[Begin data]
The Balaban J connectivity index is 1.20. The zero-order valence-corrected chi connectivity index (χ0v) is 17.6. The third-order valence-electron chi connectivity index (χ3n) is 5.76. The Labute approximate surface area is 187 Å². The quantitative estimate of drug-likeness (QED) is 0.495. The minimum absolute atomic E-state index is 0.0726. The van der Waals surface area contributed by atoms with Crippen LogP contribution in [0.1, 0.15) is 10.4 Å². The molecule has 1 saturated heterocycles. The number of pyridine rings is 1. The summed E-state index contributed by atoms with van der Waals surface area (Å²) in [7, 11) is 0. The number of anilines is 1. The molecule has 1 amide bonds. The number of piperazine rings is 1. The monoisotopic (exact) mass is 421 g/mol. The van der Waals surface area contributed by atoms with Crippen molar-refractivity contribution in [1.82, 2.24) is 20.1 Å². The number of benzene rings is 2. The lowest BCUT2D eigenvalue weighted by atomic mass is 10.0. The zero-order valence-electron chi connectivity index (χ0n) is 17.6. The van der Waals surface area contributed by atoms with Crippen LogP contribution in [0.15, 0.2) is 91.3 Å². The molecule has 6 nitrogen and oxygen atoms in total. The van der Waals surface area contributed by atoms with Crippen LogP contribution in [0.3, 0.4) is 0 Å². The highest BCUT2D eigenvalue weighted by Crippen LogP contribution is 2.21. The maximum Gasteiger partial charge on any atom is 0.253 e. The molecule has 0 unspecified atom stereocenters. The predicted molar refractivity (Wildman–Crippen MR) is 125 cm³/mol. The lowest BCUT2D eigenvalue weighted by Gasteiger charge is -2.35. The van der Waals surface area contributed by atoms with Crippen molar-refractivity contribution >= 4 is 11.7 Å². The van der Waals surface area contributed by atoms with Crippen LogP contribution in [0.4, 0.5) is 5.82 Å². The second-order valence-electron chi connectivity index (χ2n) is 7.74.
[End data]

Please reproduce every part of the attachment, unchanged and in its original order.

The Balaban J connectivity index is 1.20. The zero-order valence-corrected chi connectivity index (χ0v) is 17.6. The third-order valence-electron chi connectivity index (χ3n) is 5.76. The Labute approximate surface area is 187 Å². The quantitative estimate of drug-likeness (QED) is 0.495. The minimum absolute atomic E-state index is 0.0726. The van der Waals surface area contributed by atoms with Crippen LogP contribution in [0.1, 0.15) is 10.4 Å². The molecule has 1 saturated heterocycles. The number of pyridine rings is 1. The summed E-state index contributed by atoms with van der Waals surface area (Å²) in [7, 11) is 0. The number of anilines is 1. The molecule has 1 amide bonds. The number of piperazine rings is 1. The monoisotopic (exact) mass is 421 g/mol. The van der Waals surface area contributed by atoms with Crippen molar-refractivity contribution in [1.82, 2.24) is 20.1 Å². The number of benzene rings is 2. The lowest BCUT2D eigenvalue weighted by atomic mass is 10.0. The zero-order valence-electron chi connectivity index (χ0n) is 17.6. The van der Waals surface area contributed by atoms with Crippen LogP contribution in [0.15, 0.2) is 91.3 Å². The molecule has 6 nitrogen and oxygen atoms in total. The van der Waals surface area contributed by atoms with Crippen LogP contribution in [0.3, 0.4) is 0 Å². The highest BCUT2D eigenvalue weighted by Crippen LogP contribution is 2.21. The maximum Gasteiger partial charge on any atom is 0.253 e. The molecule has 0 unspecified atom stereocenters. The predicted molar refractivity (Wildman–Crippen MR) is 125 cm³/mol. The lowest BCUT2D eigenvalue weighted by Gasteiger charge is -2.35. The van der Waals surface area contributed by atoms with Crippen molar-refractivity contribution >= 4 is 11.7 Å². The van der Waals surface area contributed by atoms with Crippen LogP contribution in [0.4, 0.5) is 5.82 Å². The second-order valence-electron chi connectivity index (χ2n) is 7.74.